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Evaluating Health Information

Summary

Millions of consumers get health information from magazines, TV or the Internet. Some of the information is reliable and up to date; some is not. How can you tell the good from the bad?

First, consider the source. If you use the Web, look for an "about us" page. Check to see who runs the site: Is it a branch of the government, a university, a health organization, a hospital or a business? Focus on quality. Does the site have an editorial board? Is the information reviewed before it is posted? Be skeptical. Things that sound too good to be true often are. You want current, unbiased information based on research.

NIH: National Library of Medicine

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Specifics

  • (American Cancer Society)
  • From the National Institutes of Health (National Institutes of Health)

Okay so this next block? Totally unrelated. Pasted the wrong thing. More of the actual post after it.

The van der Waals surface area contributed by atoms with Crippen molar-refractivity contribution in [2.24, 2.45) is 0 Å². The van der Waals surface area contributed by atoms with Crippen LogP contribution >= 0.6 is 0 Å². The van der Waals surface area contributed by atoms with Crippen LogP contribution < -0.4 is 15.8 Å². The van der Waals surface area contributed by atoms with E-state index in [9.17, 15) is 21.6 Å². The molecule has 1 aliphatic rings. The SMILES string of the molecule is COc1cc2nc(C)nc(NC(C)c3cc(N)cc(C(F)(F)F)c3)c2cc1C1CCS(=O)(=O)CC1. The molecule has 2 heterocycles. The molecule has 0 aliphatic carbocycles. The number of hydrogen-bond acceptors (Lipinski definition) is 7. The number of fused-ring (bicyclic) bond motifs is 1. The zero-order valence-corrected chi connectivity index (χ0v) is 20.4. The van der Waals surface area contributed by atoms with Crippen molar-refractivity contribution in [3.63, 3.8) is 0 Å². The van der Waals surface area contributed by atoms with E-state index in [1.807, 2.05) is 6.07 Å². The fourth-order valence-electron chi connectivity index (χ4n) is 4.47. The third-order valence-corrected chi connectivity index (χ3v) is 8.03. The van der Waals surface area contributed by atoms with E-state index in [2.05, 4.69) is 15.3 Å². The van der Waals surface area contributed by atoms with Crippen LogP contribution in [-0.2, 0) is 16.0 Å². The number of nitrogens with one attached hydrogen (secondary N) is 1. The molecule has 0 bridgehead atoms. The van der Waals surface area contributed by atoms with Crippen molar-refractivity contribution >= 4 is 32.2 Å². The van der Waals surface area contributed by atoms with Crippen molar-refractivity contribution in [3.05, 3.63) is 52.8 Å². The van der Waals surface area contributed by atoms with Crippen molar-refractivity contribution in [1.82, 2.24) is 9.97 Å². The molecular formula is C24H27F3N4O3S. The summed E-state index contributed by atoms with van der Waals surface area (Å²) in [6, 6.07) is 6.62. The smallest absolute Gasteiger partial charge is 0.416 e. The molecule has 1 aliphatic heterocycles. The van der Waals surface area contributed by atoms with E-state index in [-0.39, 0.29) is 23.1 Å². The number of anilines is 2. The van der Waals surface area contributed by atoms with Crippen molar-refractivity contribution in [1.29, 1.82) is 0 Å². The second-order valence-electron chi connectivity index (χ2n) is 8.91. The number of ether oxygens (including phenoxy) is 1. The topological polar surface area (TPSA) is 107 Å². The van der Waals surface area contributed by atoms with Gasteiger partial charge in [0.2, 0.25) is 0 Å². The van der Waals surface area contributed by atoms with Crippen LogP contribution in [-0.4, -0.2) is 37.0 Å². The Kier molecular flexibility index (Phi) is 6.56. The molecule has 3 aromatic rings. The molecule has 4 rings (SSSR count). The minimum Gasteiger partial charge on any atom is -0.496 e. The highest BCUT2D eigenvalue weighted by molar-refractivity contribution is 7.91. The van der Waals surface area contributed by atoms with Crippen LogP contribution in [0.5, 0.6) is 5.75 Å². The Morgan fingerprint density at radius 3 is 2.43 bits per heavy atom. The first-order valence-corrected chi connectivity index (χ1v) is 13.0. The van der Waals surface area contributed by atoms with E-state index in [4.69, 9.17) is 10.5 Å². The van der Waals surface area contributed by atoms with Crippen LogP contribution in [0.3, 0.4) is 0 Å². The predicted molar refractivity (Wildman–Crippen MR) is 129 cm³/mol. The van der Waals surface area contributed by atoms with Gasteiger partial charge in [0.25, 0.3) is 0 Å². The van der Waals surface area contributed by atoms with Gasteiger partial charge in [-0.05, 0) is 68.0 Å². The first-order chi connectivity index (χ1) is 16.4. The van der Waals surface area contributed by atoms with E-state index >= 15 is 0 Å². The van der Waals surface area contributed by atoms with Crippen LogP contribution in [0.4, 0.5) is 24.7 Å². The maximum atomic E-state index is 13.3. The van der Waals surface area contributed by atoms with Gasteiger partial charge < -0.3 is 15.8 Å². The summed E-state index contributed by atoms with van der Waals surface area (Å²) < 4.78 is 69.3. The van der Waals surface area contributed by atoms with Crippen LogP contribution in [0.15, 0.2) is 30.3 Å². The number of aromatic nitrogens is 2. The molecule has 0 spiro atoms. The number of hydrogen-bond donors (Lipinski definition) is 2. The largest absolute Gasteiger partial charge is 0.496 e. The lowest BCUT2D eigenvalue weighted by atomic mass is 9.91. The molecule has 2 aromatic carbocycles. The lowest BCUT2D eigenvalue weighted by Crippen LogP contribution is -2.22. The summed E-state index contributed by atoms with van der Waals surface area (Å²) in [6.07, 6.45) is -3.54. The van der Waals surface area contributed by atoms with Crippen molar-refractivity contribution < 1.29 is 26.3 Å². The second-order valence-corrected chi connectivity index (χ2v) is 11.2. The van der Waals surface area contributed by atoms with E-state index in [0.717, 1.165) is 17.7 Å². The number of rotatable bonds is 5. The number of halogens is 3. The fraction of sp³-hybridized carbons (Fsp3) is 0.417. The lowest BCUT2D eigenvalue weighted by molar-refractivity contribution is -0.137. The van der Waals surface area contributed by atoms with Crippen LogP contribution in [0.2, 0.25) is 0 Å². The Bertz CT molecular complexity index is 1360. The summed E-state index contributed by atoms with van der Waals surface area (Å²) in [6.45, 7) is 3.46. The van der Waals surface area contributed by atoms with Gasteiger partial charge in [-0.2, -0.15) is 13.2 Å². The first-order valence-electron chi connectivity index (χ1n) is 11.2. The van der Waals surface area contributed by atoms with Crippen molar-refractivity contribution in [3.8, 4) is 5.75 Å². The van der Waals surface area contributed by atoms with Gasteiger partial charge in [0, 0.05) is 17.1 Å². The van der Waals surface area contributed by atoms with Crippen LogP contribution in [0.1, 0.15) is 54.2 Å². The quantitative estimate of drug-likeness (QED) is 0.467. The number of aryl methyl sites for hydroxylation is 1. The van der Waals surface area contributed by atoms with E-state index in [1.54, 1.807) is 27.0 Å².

• (Harvard School of Public Health)
  • From the National Institutes of Health (National Human Genome Research Institute)
  • (American Academy of Otolaryngology--Head and Neck Surgery)
  • From the National Institutes of Health (National Center for Complementary and Integrative Health)

Statistics and Research

  • (Health Resources and Services Administration)
  • (National Center for Health Statistics)

Journal Articles References and abstracts from MEDLINE/PubMed (National Library of Medicine)

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  • From the National Institutes of Health

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